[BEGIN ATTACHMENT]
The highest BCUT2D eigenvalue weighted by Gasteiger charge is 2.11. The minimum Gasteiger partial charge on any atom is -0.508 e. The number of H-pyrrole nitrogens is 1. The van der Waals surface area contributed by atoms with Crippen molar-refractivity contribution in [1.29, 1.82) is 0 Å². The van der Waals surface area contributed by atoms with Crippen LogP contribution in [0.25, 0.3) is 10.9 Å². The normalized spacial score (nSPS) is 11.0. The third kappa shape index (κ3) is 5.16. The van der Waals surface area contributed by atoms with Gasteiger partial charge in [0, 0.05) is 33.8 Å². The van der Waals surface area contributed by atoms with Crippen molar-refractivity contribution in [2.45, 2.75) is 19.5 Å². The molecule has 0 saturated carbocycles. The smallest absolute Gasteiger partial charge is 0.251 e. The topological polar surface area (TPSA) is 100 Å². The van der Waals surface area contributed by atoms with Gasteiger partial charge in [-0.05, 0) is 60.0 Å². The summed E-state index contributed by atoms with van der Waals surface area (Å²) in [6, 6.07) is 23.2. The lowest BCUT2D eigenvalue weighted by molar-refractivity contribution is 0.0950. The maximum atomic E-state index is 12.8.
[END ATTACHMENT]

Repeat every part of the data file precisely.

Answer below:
The highest BCUT2D eigenvalue weighted by Gasteiger charge is 2.11. The minimum Gasteiger partial charge on any atom is -0.508 e. The number of H-pyrrole nitrogens is 1. The van der Waals surface area contributed by atoms with Crippen molar-refractivity contribution in [1.29, 1.82) is 0 Å². The van der Waals surface area contributed by atoms with Crippen LogP contribution in [0.25, 0.3) is 10.9 Å². The normalized spacial score (nSPS) is 11.0. The third kappa shape index (κ3) is 5.16. The van der Waals surface area contributed by atoms with Gasteiger partial charge in [0, 0.05) is 33.8 Å². The van der Waals surface area contributed by atoms with Crippen molar-refractivity contribution in [2.45, 2.75) is 19.5 Å². The molecule has 0 saturated carbocycles. The smallest absolute Gasteiger partial charge is 0.251 e. The topological polar surface area (TPSA) is 100 Å². The van der Waals surface area contributed by atoms with Gasteiger partial charge in [-0.05, 0) is 60.0 Å². The summed E-state index contributed by atoms with van der Waals surface area (Å²) in [6, 6.07) is 23.2. The lowest BCUT2D eigenvalue weighted by molar-refractivity contribution is 0.0950. The maximum atomic E-state index is 12.8.